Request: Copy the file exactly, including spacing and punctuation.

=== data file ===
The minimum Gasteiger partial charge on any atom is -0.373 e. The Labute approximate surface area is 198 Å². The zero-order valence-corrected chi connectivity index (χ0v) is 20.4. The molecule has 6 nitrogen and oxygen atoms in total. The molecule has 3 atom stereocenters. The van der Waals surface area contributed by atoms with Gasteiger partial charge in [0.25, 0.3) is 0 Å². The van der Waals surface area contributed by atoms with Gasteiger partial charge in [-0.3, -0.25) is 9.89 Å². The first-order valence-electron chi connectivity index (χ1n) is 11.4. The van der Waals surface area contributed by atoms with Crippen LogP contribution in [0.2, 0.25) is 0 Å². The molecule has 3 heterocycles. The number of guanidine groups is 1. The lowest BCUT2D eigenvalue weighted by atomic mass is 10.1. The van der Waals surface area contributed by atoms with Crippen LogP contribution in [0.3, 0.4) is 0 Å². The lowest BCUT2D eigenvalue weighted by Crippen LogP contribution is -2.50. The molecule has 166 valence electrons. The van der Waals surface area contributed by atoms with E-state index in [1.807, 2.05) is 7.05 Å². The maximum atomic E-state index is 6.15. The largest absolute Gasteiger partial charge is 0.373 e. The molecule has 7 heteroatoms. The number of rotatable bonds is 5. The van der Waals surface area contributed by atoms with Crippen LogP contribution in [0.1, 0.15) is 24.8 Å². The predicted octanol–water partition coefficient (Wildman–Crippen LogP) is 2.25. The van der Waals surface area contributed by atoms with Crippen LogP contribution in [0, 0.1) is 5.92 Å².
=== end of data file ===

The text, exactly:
The minimum Gasteiger partial charge on any atom is -0.373 e. The Labute approximate surface area is 198 Å². The zero-order valence-corrected chi connectivity index (χ0v) is 20.4. The molecule has 6 nitrogen and oxygen atoms in total. The molecule has 3 atom stereocenters. The van der Waals surface area contributed by atoms with Gasteiger partial charge in [0.25, 0.3) is 0 Å². The van der Waals surface area contributed by atoms with Gasteiger partial charge in [-0.3, -0.25) is 9.89 Å². The first-order valence-electron chi connectivity index (χ1n) is 11.4. The van der Waals surface area contributed by atoms with Crippen LogP contribution in [0.2, 0.25) is 0 Å². The molecule has 3 heterocycles. The number of guanidine groups is 1. The lowest BCUT2D eigenvalue weighted by atomic mass is 10.1. The van der Waals surface area contributed by atoms with Crippen LogP contribution in [0.3, 0.4) is 0 Å². The lowest BCUT2D eigenvalue weighted by Crippen LogP contribution is -2.50. The molecule has 166 valence electrons. The van der Waals surface area contributed by atoms with E-state index in [1.807, 2.05) is 7.05 Å². The maximum atomic E-state index is 6.15. The largest absolute Gasteiger partial charge is 0.373 e. The molecule has 7 heteroatoms. The number of rotatable bonds is 5. The van der Waals surface area contributed by atoms with Crippen LogP contribution in [0.1, 0.15) is 24.8 Å². The predicted octanol–water partition coefficient (Wildman–Crippen LogP) is 2.25. The van der Waals surface area contributed by atoms with Crippen LogP contribution in [0, 0.1) is 5.92 Å².